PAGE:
Earth First! vows to fight against industrial wind power

FARMINGTON — Earth First! activists vowed Tuesday to continue its opposition to locating wind turbines in Maine, according to a press release.

Willow Cordes-Eklund, of Earth First! is locked to the underside of a truck bound for Kibby Mountain in this July 6, 2010, photo provided by Earth First!. The Minneapolis woman was arrested and charged with failure to disperse. Her case and that of three others charged in the protest will go to a jury trial expected to begin Monday in Farmington.

The statement follows the conviction of two of its associated members this week for failure to disperse during a demonstration in Franklin County last summer.

“We feel strongly that industrial wind is a false solution to climate change, and remain committed to defending Maine’s mountain forests as a carbon-sink and as habitat for rare and endangered species” said Jessie Dowling of Maine Earth First!

A Franklin County Superior Court justice sentenced Erik Gillard, 27, of Plainfield, Vt., and Willow Cordes-Eklund, 27, of Minneapolis, Minn., to each serve 10 days in jail and each pay a $500 fine.

The sentence was a significant departure from typical sentencing in civil disobedience cases, the press release said. Individuals convicted of civil disobedience are most often sentenced to community service, it stated.

The two were involved in a protest against an industrial wind development project in Kibby Township and Chain of Ponds Township on July 6, 2010.

TransCanada has installed 44 turbines on Kibby mountain and range, and has received a permit to install 11 turbines on adjacent Sisk Mountain.

The latter permit issued by Maine Land Use Regulation Committee is under appeal to the Maine Supreme Judicial Court to overturn it due to the process followed, the release states. After sentencing Tuesday, Cordes-Eklund said that while the sentence was unexpectedly severe, she is prepared to serve it, the release states.

“Though I find the sentence to be harsh, I came to court knowing the possible consequences,” she said. “Going to trial was my attempt to continue the fight against industrial wind power.”

Other activists present to watch the conclusion of the trial questioned the wisdom of spending taxpayer money to jail nonviolent activists.

Jim Freeman of Verona Island said, “Is it really worth spending money jailing these people who pose no danger to society? There are better uses for public funds in these tight budget times,” according to the release.

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Alice Barnett's picture

civil disobedience to wake up civil rights

Erik and Willow and EF know the traditional avenues of governmental change were being sold off. people being bought the tax subsidized Wind Industry. Our mountain tops sold by selectmen of the town.

civil rights to a moratorium revote in Carthage Maine'
civil rights to petition as much as you want..casinos, et al.

nope no civil Civil Rights in Carthage...2 petitions refused, one way or we cannot stop this permit process....

citizens even have lawyers working on the refusal of right to petition but the permit process marches right along at DEP.

DEP pretty much sold their soul to Wind industry...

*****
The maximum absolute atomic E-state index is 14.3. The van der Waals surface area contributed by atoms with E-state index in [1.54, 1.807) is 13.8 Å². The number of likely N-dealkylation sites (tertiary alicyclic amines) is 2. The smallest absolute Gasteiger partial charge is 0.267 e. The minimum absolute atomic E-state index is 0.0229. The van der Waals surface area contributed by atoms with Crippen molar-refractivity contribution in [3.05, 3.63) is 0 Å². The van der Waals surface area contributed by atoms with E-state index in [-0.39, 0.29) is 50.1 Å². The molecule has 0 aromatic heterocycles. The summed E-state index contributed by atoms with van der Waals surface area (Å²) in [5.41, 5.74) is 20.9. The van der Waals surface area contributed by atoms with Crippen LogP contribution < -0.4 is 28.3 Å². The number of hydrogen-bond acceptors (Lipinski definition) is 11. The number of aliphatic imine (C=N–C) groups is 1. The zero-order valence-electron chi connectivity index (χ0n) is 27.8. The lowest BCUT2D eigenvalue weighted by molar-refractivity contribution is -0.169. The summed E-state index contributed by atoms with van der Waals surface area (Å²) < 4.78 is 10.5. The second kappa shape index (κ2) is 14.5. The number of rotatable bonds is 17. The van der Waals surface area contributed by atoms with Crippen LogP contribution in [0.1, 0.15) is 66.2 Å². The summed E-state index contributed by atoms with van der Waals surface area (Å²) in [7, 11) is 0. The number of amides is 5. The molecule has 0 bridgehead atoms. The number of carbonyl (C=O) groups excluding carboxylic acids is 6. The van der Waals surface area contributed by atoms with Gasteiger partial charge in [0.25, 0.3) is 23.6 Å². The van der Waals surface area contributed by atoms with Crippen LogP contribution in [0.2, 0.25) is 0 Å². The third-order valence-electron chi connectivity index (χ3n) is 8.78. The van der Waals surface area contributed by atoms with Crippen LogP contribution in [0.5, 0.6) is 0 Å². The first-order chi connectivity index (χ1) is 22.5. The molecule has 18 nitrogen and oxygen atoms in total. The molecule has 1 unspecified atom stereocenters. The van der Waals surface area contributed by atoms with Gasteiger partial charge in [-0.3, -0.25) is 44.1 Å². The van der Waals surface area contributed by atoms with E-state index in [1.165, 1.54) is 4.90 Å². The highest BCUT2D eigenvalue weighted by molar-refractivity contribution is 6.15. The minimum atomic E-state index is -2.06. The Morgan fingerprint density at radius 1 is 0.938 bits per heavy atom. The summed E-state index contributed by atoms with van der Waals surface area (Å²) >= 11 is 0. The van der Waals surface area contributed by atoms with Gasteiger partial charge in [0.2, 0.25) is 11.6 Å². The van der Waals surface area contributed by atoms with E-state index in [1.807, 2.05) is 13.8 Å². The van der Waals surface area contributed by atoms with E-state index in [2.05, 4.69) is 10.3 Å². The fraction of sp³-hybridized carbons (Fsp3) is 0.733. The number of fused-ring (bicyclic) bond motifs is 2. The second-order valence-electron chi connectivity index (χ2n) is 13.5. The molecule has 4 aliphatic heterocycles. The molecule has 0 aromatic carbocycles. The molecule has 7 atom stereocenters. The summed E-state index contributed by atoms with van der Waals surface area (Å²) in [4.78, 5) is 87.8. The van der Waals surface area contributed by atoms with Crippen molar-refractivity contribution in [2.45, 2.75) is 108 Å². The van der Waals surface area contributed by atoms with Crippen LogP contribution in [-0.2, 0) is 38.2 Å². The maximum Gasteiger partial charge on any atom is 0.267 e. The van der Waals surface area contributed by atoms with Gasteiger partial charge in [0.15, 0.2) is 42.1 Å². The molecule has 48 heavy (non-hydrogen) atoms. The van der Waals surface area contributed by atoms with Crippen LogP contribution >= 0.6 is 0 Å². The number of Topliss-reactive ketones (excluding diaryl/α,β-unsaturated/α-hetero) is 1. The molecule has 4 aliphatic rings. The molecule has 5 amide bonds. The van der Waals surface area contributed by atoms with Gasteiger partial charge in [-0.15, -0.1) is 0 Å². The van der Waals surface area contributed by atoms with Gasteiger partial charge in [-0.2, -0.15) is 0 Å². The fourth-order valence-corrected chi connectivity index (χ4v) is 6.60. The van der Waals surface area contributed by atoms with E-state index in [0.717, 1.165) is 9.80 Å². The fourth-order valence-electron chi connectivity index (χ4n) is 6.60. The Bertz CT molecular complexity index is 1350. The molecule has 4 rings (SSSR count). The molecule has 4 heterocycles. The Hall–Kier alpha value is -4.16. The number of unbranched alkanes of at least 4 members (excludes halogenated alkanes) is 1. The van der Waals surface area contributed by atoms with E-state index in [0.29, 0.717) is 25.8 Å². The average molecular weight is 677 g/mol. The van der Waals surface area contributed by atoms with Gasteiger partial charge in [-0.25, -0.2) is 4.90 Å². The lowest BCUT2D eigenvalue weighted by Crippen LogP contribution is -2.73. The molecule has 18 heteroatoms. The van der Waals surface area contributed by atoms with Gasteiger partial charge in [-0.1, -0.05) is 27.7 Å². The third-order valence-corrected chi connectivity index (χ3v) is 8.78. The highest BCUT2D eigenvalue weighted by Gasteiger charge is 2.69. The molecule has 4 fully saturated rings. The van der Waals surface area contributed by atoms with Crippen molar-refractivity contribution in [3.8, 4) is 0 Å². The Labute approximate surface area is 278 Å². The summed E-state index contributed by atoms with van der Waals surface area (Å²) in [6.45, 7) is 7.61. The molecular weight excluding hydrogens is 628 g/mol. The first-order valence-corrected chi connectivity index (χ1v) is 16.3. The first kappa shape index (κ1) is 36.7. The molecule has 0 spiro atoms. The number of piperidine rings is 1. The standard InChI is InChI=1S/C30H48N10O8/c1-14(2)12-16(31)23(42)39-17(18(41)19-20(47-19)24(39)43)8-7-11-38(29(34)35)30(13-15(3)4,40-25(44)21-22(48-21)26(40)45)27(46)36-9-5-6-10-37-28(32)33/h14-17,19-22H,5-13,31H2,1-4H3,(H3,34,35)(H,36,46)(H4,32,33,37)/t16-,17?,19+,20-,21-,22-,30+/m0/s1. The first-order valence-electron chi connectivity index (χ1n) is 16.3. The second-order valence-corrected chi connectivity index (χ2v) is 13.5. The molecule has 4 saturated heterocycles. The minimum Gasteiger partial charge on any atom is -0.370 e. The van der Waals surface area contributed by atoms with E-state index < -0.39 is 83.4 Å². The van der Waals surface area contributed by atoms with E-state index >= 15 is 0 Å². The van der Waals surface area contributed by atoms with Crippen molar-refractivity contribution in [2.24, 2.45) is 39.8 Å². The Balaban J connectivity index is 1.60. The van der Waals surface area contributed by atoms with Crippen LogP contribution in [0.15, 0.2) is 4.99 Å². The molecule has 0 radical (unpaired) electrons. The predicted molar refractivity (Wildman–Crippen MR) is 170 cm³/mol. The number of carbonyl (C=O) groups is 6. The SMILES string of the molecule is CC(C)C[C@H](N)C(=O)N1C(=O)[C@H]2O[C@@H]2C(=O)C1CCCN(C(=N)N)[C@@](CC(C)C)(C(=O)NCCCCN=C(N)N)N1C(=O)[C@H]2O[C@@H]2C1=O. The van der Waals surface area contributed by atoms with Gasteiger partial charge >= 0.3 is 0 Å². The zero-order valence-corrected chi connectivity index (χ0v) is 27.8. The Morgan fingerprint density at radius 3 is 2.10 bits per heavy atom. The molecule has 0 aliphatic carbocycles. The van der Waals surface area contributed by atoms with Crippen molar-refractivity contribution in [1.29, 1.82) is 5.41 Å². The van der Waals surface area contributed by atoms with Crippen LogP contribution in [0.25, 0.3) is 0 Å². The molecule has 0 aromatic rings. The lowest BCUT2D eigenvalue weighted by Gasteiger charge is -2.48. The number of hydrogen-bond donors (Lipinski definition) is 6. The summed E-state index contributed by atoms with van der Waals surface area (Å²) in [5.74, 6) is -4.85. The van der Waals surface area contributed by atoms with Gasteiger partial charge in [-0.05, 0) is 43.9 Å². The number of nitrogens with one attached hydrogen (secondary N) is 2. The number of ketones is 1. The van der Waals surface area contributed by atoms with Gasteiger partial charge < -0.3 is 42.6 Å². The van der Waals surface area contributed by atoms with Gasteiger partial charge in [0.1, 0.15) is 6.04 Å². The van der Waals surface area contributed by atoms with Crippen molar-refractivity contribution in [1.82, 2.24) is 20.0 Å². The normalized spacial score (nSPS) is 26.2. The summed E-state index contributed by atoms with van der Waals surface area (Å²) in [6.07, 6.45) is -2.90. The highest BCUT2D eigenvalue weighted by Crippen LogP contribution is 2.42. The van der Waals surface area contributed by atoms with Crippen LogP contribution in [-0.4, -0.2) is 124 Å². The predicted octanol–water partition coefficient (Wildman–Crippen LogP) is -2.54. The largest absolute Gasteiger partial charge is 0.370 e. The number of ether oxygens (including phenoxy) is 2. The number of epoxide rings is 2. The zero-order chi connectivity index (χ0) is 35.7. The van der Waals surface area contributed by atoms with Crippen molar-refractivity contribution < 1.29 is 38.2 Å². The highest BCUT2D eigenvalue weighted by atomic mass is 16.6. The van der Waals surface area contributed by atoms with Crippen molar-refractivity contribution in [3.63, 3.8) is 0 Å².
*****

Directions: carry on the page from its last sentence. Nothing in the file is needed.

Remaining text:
I am sorry EF needs to use such media driven tactics. I am sorry Erik and Willow are treated as criminals when we know no harm was done to anyone except Sisk Mountain...

If editors do indeed read the will be embarrassed when these big wind turbines ruin Maine. OR in ten years when Angus King owns multi-million dollar homes with best views going, paid by the taxpayers. I hope these home owners find water on top of those mountains and I do hope they pay property taxes.

Robert Boutin's picture

wind turbines

The world has changed since I was a kid...74 now, and we need to make use of all sorts of energy...oil in the ground...natural power to heat our homes...( can't remember the name ) drilling into the ground for energy source that keeps your house at a constant temperature year round....and what does that leave us?..."WIND"!!
Lets capture it...make use of it...hey, it's "free"...well, almost.
Well what it takes for these turbines to be installed is a lot of confusion by the general public...roads being built in the north woods that "temporarily" will disrupt our nice quiet forest..and again temporarily disrupt all the critters nearby..."but" guess what?...all that confusion, construction, noise, etc etc...will all go away when it's all said and done, and now we have one more energy source.
Someone said
habitat for rare and endangered species are in did that happen?...
Now as for the cost of building these things, it better be on their dime...not ours...not one penny!!..."and" put them out of sight and not ruin the beautiful mountain views for all the enjoy.
Well, in short...I'm just an old guy...but that's my opinion...Amen!!

Karen  Pease's picture

From an old gal...

Hi Robert,

No matter what your age, I love that you care enough to weigh in on this important issue.

I just wanted to say one thing. You and I ARE paying for these wind projects, in many, many ways. 60-70% of the cost of these developments is picked up by the American taxpayer; thru 1603 cash grants (not loans--it's free money to developers) of up to 30% of the cost, and then the developers make use of a multitude of other tax-payer provided perks. TIF's. Tax Production Credits. Renewable Energy Credits. Accelerated Depreciation. One small, $200 million dollar project can reap $120 million from you and me.

And that's just one small part of a very big story. I appreciate your interest, and I hope you will do independent research on this topic.

Have a great day.
Karen Pease
Lexington Twp., Maine


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